Physiological changes

  • an initial spike in blood pressure and heart rate
  • a potential decline in blood pressure

Investigating the Potential Positive Impact of Marijuana on High Blood Pressure

While much research has focused on the adverse cardiovascular effects of marijuana, some studies have explored its potential benefits, particularly for individuals with high blood pressure. A study targeting older adults with hypertension, published on PubMed, aimed to assess the effect of cannabis on blood pressure, heart rate, and metabolic parameters. 

The Research Study

This prospective study involved patients aged 60 years or older who were newly prescribed cannabis. The researchers monitored 24-hour ambulatory blood pressure, among other health indicators, to determine the impact of cannabis use.

The Research Findings

The findings suggested that cannabis might be associated with blood pressure reduction in this demographic. However, it is important to note that the broader body of research predominantly indicates risks associated with marijuana use, such as an increased likelihood of heart attack and stroke, especially with frequent use. The National Center for Biotechnology Information (NCBI) review highlights the immediate effects of marijuana smoking, such as tachycardia and elevated supine blood pressure, which could be detrimental for individuals with cardiovascular concerns.

The Research Results

Given the conflicting evidence, further research is warranted to clarify the conditions under which marijuana might have a positive effect on blood pressure and to identify the long-term implications of its use. Individuals with hypertension must consult with healthcare professionals before considering cannabis as a treatment option, as the risks may outweigh the benefits.

Adverse Cardiovascular Effects of Marijuana on Hypertension

Recent studies have highlighted potential cardiovascular risks associated with marijuana use, particularly in relation to 

  • high blood pressure/hypertension

A study published in the Journal of the American Heart Association found a dose-response relationship where the risk of 

  • heart attacks
  • strokes 

increased with the frequency of marijuana use. The research, involving nearly 435,000 American adults, is one of the largest to date exploring the relationship between cannabis and cardiovascular events.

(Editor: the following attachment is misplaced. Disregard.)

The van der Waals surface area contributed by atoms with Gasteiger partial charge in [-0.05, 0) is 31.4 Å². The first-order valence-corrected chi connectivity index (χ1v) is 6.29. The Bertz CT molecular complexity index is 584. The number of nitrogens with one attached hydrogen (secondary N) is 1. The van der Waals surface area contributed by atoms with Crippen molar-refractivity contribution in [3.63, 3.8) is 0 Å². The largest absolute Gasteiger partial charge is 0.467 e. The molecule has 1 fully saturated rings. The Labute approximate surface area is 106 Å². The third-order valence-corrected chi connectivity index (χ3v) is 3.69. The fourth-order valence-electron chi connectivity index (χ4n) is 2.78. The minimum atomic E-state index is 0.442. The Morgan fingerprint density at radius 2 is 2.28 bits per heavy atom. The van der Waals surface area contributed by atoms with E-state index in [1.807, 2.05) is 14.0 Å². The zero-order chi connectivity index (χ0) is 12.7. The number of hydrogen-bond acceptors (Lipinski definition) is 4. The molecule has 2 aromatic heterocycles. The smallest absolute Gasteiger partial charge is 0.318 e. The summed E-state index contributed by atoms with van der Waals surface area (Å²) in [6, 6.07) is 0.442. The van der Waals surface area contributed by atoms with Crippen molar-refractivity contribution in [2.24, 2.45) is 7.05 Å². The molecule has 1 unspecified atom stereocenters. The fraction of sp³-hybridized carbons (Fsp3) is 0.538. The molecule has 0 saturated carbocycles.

Another study funded by the National Heart, Lung, and Blood Institute reported that daily cannabis smoking was associated with a

  • 25% increased likelihood of heart attack and 
  • 42% increased likelihood of stroke 

compared to non-users. The study emphasizes the release of toxins when cannabis is burned, akin to tobacco smoke, which may contribute to these risks.

These findings underscore the need for caution and further investigation into the cardiovascular implications of marijuana use, particularly in individuals with pre-existing heart conditions. Moreover, the associations between blood pressure and cannabis use appear inconsistent, with some evidence indicating gender-specific effects. The complexity of marijuana’s impact is further complicated by its common use alongside tobacco products, which can confound results. 

Personal Stories: Marijuana Use for High Blood Pressure Management

The relationship between marijuana use and high blood pressure is a topic of growing interest and debate. While clinical studies provide critical insights, personal experiences offer unique perspectives on its impact on cardiovascular health.

Perceived Benefits

Some individuals report using marijuana to manage stress and anxiety, which they believe helps lower their blood pressure.

Adverse Reactions

Conversely, several users have experienced negative physical health reactions, including heart or blood pressure problems. These accounts align with recent studies indicating an increased risk of heart attack, stroke, and cardiovascular disease linked to marijuana use. The American Heart Association highlights the potential dangers of cannabis to heart health.


  • Personal stories are subjective and may not represent the broader population.
  • The co-use of tobacco products and other factors can complicate the direct attribution of cardiovascular risks to marijuana alone.

While personal accounts provide valuable context, they should be considered alongside empirical evidence when evaluating the risks and benefits of marijuana use for high blood pressure management.